Scientists Tap the World's Most Powerful Computers in the Race to Understand and Stop the Coronavirus

published 04.06.2020 16:00

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These targets were selected because finding compounds that dock with them could result in drugs for treating different diseases, including chronic kidney disease, prostate cancer, osteoporosis, diabetes, thrombosis and bacterial infections.

One idea researchers are considering is that drugs that work against protein targets of some other virus, such as the flu, hepatitis or Ebola, will automatically work against Covid-19, even when the SARS-CoV-2 protein targets don’t have the same shape.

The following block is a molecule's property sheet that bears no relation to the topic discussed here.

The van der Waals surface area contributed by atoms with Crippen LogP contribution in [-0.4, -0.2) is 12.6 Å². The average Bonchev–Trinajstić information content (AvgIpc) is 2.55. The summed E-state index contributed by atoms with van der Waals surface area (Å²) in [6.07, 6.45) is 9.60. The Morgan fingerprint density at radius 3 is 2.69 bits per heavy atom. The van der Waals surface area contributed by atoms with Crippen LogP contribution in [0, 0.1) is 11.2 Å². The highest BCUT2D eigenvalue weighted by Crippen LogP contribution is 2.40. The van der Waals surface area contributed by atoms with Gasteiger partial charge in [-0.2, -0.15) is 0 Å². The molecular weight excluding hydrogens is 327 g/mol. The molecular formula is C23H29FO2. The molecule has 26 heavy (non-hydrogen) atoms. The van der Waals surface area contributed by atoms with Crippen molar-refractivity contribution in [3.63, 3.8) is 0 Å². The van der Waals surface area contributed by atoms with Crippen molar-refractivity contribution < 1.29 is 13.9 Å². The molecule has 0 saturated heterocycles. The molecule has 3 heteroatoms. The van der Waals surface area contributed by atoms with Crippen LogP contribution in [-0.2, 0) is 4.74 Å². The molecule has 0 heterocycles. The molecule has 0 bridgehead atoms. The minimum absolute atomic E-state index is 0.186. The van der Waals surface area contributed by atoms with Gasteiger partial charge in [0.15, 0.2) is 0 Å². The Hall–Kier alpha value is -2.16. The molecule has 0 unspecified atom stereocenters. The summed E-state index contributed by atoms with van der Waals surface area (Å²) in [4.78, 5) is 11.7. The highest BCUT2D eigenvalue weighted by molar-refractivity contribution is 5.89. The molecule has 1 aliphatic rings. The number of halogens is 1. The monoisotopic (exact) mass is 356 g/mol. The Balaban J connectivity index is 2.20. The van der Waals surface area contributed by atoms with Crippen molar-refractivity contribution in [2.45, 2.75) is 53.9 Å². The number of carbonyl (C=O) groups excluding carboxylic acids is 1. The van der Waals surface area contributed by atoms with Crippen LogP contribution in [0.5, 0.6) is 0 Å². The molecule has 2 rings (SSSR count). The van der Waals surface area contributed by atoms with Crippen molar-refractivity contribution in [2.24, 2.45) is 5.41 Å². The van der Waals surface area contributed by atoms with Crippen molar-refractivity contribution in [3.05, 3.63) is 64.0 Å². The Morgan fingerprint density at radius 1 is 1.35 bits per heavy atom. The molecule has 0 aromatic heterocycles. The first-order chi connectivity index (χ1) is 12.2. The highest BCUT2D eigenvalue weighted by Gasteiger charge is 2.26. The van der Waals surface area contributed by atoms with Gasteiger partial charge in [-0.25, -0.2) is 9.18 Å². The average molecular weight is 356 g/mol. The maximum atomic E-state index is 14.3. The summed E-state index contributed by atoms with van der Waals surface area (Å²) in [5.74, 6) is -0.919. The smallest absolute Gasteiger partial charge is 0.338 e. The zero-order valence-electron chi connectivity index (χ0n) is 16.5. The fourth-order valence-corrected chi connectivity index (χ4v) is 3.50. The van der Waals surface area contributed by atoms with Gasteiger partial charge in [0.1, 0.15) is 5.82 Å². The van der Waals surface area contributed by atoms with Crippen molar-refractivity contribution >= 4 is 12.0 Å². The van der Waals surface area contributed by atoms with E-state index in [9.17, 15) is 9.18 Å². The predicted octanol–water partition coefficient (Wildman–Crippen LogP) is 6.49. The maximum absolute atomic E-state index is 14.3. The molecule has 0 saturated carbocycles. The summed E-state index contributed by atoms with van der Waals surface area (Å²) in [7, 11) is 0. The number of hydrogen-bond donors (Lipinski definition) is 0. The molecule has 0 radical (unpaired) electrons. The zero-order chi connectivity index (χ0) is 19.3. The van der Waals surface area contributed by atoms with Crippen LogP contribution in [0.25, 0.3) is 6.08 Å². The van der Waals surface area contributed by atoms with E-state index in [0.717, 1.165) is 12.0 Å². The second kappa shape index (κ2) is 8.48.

Now they consist of thousands of processors performing massively parallel processing in which many calculations, such as testing the potential of drugs to dock with a pathogen or cell’s proteins, are performed at the same time.

Supercomputers allow researchers to take a rational approach and aim to selectively muzzle proteins that SARS-CoV-2, the virus that causes Covid-19, needs for its life cycle.

Also, we and others are venturing out into the wild world of new drug discovery for Covid-19—looking for compounds that have never been tried as drugs before.